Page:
It’s always easier to observe the process of a break-up when it’s not happening to you.
My friend, let’s call him Grad Student, was talking to me today about his ex. He’d been talking to me for quite some time about her. In fact, I mentioned him here in an earlier post. He was pretty hung-up about her, since they’d reconciled over Christmas, and things were back on again. But not really. It was one of those things. He was struggling with trying to figure out how to get over her.
Today, we happened to ride the train back home together, and he started telling me that she’d called him out of the blue and that they’d had a conversation. He started talking about what she said, and characterized her conversation as being an entirely selfish one: she spoke about herself, and herself only. He said, “She’s always been like this. She always just talks about herself. I just listened, and she didn’t even ask me a word about me.” He’d recently had a cold, and when he told her that, he said, “She didn’t even say, ‘oh, I’m sorry to hear that, how are you feeling now?'”
I felt uncomfortable about him telling me so much information about her (he told me that she has an eating disorder and some other personal information that I didn’t really need to know), and I stopped him from getting more into the specifics. I said, “I just don’t really want to hear about her; I mean, I feel weird — what if I happen to meet her some day? I’d know all this stuff about her and it would be really weird and awkward.” I mean, I know the chances of me actually meeting her are slim to none, but it still made me feel like too much of a voyeur. Besides, as I said to him, I wanted to know how he was doing and what he was feeling. It’s always easier to blame someone else and not look at one’s own actions or position.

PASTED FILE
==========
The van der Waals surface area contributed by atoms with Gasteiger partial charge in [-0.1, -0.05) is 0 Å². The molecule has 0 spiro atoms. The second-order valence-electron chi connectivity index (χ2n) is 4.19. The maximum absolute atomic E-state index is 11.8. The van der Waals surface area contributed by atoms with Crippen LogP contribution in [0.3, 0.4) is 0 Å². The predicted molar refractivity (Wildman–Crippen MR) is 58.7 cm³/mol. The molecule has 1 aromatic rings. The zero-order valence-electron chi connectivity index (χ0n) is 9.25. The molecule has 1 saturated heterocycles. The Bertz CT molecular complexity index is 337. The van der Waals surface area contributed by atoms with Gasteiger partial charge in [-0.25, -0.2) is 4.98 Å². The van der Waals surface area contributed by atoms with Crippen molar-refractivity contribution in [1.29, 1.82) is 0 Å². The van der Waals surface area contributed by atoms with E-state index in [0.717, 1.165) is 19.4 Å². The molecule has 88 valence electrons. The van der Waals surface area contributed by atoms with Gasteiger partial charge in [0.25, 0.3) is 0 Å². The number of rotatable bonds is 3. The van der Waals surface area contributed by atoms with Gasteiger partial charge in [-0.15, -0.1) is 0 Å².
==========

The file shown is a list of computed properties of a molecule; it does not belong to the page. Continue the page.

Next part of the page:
And then it occurred to me, as I pointed out to him: what’s changed in this conversation is the critical distance I was seeing in his behaviour. He didn’t try to get into a fight with her, point out her selfishness, try to correct her behaviour, as he would have done in the past. In fact, he even spoke about her in an almost detached way. There was still heat there, but it was less intense. The fire was more of a simmering heat, instead of a pressurized steam.
So. Step 1 in a breakup: talking endlessly about one’s ex. Blaming them 100% for the ending of the relationship. Arguing endlessly about their faults. Being sensitive to friends asking what your position was in the relationship. Refusing to take responsibility. Secretly waiting and wishing that they’ll come back. Blaming them for not fulfilling one’s secret wishes.
Step 2: Still blaming the ex for the breakup, but starting to see their behaviour with some distance. Refusing to react. Taking the time to think through one’s possible reactions. Still talking about the ex on a daily basis, but perhaps even down to 4 times a day, instead of every 10 minutes.
I’ll update the rest of the steps as I see my friend the Grad Student go through them. And remember to thank him for his insights and for sharing his process with me. I don’t think he realises that sharing the process of going through a breakup is helpful for those who have just recently done it, too, if for no other reason than to remind the other person that all breakups — in general — tend to share similar bends and curves.